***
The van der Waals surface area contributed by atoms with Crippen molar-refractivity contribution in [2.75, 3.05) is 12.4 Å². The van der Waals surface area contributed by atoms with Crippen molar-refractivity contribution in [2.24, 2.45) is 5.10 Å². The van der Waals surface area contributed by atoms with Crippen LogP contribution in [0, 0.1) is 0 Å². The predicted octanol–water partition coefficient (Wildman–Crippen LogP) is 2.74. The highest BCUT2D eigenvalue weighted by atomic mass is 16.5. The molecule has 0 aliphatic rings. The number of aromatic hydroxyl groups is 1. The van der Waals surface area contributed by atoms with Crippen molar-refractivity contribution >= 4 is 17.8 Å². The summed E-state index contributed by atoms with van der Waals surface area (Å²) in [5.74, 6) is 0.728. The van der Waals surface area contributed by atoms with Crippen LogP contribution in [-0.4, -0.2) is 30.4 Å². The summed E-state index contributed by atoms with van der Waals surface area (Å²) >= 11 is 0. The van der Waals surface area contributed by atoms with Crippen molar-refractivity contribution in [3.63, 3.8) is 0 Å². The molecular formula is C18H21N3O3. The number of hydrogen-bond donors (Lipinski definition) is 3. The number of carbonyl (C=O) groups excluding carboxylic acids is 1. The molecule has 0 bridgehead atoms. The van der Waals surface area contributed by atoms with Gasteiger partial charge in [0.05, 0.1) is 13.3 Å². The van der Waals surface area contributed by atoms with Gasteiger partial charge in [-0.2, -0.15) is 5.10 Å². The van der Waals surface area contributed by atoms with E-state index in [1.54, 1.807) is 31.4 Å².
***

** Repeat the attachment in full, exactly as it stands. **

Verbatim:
The van der Waals surface area contributed by atoms with Crippen molar-refractivity contribution in [2.75, 3.05) is 12.4 Å². The van der Waals surface area contributed by atoms with Crippen molar-refractivity contribution in [2.24, 2.45) is 5.10 Å². The van der Waals surface area contributed by atoms with Crippen LogP contribution in [0, 0.1) is 0 Å². The predicted octanol–water partition coefficient (Wildman–Crippen LogP) is 2.74. The highest BCUT2D eigenvalue weighted by atomic mass is 16.5. The molecule has 0 aliphatic rings. The number of aromatic hydroxyl groups is 1. The van der Waals surface area contributed by atoms with Crippen molar-refractivity contribution >= 4 is 17.8 Å². The summed E-state index contributed by atoms with van der Waals surface area (Å²) in [5.74, 6) is 0.728. The van der Waals surface area contributed by atoms with Crippen LogP contribution in [-0.4, -0.2) is 30.4 Å². The summed E-state index contributed by atoms with van der Waals surface area (Å²) >= 11 is 0. The van der Waals surface area contributed by atoms with Crippen molar-refractivity contribution in [3.63, 3.8) is 0 Å². The molecular formula is C18H21N3O3. The number of hydrogen-bond donors (Lipinski definition) is 3. The number of carbonyl (C=O) groups excluding carboxylic acids is 1. The molecule has 0 bridgehead atoms. The van der Waals surface area contributed by atoms with Gasteiger partial charge in [0.05, 0.1) is 13.3 Å². The van der Waals surface area contributed by atoms with Gasteiger partial charge in [-0.2, -0.15) is 5.10 Å². The van der Waals surface area contributed by atoms with E-state index in [1.54, 1.807) is 31.4 Å².